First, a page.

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The following piece is a group project by SLU students: Anna Singer, Camila Gonzalez, McKingleigh Nelsen, Nichole Bryan, and Dena Bischopink.


How often have you seen someone with a disability and automatically assumed they weren’t able to accomplish a task? Did you believe that just because they were a little different that they could not do what others can? These thoughts are ableist. Ableism is discrimination against those with disabilities. This discrimination is usually rooted in the idea that someone with a disability either needs special help or needs to be “fixed.” Ableism is by no means a new thing, and many people have done their part to try to make a difference. For example, at Saint Louis University (SLU), there is a group called SLUBA (SLU Beyond Ability). SLUBA dedicates their time to advocate for those with disabilities here on our campus and in the local community. SLUBA often brings in inspiring speakers with disabilities to discuss how they have overcome their own challenges and inform others about the struggles that come along with being disabled. Sometimes hearing this speaker is not enough, though. SLU is a diverse community, filled with a myriad of different people, each with their own different abilities. Our goal is to expose some of the stigmas and biases that are attributed to those who are considered disabled.


The first stigma many people hold about individuals with disabilities is that they all need help with everything. There are many types of disabilities and different ways a single disability can affect someone. Some individuals do need a lot of help, others are mostly independent, and some are fully independent. There are many people on our campus that have a disability, but are fully independent and are seeking a degree. It is important to keep in mind that you should not assume that someone needs assistance with everything because they have a disability. The best thing to do is ask the person if they need help and then act accordingly. Lead the conversation with kindness and offer assistance when needed.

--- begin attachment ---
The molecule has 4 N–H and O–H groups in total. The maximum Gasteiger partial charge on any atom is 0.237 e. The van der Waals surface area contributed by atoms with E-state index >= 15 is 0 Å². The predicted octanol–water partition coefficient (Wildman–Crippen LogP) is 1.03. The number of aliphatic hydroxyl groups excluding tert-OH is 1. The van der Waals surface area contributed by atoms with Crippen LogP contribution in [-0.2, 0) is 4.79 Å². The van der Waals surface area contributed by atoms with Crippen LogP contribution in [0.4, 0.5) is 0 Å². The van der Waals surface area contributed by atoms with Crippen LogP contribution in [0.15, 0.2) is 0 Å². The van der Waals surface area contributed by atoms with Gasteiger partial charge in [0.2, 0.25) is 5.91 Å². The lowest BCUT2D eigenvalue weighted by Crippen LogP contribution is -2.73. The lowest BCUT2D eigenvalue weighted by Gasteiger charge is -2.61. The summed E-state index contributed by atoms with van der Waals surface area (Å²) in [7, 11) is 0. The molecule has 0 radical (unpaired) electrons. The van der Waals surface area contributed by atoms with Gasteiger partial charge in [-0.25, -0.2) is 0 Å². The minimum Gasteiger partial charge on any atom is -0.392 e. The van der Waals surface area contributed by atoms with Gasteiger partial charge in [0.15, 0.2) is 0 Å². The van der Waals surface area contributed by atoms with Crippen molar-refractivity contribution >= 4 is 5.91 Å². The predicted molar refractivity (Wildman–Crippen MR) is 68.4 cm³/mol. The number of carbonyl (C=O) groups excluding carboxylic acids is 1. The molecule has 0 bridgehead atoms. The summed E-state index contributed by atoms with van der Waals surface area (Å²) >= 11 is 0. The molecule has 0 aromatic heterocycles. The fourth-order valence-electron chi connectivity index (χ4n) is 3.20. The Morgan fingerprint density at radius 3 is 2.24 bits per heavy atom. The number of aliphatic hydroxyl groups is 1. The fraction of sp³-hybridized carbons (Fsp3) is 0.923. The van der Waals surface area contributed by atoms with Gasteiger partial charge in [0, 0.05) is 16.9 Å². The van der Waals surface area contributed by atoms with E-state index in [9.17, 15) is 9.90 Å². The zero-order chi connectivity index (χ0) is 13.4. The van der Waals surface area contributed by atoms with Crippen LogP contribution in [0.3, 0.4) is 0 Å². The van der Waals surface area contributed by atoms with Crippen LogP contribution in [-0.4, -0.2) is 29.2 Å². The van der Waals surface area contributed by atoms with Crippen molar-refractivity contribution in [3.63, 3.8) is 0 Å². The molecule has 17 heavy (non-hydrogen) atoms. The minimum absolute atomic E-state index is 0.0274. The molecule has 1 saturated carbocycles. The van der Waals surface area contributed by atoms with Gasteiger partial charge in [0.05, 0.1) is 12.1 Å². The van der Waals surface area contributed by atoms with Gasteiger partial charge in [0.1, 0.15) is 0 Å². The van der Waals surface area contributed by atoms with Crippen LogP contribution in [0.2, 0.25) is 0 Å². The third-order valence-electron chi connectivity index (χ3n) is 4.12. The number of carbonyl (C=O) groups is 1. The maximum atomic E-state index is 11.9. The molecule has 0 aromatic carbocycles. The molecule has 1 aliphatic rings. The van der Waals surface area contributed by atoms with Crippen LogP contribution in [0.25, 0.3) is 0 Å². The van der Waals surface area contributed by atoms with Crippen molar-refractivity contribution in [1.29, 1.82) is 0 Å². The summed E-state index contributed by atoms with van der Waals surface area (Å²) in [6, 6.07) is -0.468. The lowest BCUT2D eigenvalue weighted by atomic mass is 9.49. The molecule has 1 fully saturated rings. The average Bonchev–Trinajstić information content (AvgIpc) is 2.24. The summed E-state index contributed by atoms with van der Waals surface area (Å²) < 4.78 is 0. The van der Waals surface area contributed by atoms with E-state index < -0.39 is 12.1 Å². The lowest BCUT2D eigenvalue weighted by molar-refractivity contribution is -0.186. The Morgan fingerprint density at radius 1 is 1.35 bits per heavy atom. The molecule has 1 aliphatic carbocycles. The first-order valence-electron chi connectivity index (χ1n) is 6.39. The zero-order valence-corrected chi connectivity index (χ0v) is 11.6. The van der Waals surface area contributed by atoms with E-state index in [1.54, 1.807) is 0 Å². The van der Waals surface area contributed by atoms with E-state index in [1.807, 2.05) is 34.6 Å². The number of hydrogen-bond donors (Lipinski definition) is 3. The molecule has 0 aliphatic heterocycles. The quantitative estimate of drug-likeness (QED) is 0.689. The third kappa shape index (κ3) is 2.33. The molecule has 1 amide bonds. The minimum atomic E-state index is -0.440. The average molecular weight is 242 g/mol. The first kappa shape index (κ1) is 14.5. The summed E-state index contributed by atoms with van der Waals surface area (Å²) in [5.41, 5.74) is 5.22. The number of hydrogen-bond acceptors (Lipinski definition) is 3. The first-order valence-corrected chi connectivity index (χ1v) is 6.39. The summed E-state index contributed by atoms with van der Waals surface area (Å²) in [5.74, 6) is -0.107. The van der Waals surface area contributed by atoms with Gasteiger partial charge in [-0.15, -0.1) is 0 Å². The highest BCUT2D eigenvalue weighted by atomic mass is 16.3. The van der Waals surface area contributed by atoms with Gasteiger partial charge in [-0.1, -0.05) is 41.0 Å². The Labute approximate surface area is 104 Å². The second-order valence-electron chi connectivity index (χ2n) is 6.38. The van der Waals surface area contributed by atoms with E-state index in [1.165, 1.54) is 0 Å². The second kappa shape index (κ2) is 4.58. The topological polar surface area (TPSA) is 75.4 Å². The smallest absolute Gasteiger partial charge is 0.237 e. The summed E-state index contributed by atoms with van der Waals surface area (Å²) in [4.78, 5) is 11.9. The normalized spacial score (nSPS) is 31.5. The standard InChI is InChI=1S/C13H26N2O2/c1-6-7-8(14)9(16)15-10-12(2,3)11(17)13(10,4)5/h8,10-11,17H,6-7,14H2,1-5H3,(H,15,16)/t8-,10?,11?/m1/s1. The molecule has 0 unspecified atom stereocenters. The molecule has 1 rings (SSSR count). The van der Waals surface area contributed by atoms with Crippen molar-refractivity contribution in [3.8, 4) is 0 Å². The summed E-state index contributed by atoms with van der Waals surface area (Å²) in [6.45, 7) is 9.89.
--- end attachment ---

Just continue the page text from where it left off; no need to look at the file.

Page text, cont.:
The next stigma we would like to discuss is related to how many people treat those with disabilities. Many people assume that because someone has a physical disability, they also must have a cognitive disability, so they then talk down to them in an almost childlike manner. It is not okay to talk to someone with any disability, cognitive or physical, using baby talk, or patronize them by referring to them as “cute.” It is not right to assume someone’s intelligence based on their physical appearance. Doing this may seem like a way of being considerate or showing pity to the person with disabilities, but it can often be demeaning. The best way to address someone with disabilities is to speak to them as you would want to be spoken to. Do not treat someone with disabilities any differently or speak down to them because of their disability. Always talk directly to a person with a disability instead of talking about them to others. When having a conversation with someone who has a disability, look beyond the person’s ability and treat them with kindness and respect. This is especially important to do considering that many people at SLU will be going into the healthcare field and working with people who have disabilities. The Special Olympics uploaded a great video about treating people with cognitive disabilities with respect.


The final myth or stigma about people with disabilities has to do with relationships. Many people assume that people with disabilities are not or cannot be in romantic relationships. On that same note, when people with disabilities are out with their partner, people often assume that this partner is a caretaker or nurse. These assumptions have to stop because they are very hurtful. One resource to learn more about this stigma is Hannah and Shane, an inter-able couple. (Squirmy and Grubs on YouTube). Shane is a man with Spinal Muscular Atrophy and Hannah is an able-bodied woman. On their YouTube channel, they talk all about their relationships and some of the misconceptions and biases they face as a couple. One thing that this couple faces a lot is people assuming that Hannah could not be attracted to Shane because of his physical appearance. When I first learned about this couple, I thought that she must like him only for his personality and not his looks. In this situation, I had to check my own biases. Just because I am not attracted to someone, does not mean that they are not attractive. I would never assume that someone I didn’t think was attractive couldn’t be attractive if they didn’t have a disability, so I shouldn’t assume that for someone with a disability either. This is just one example of some of the ableist tendencies and biases that we all need to check.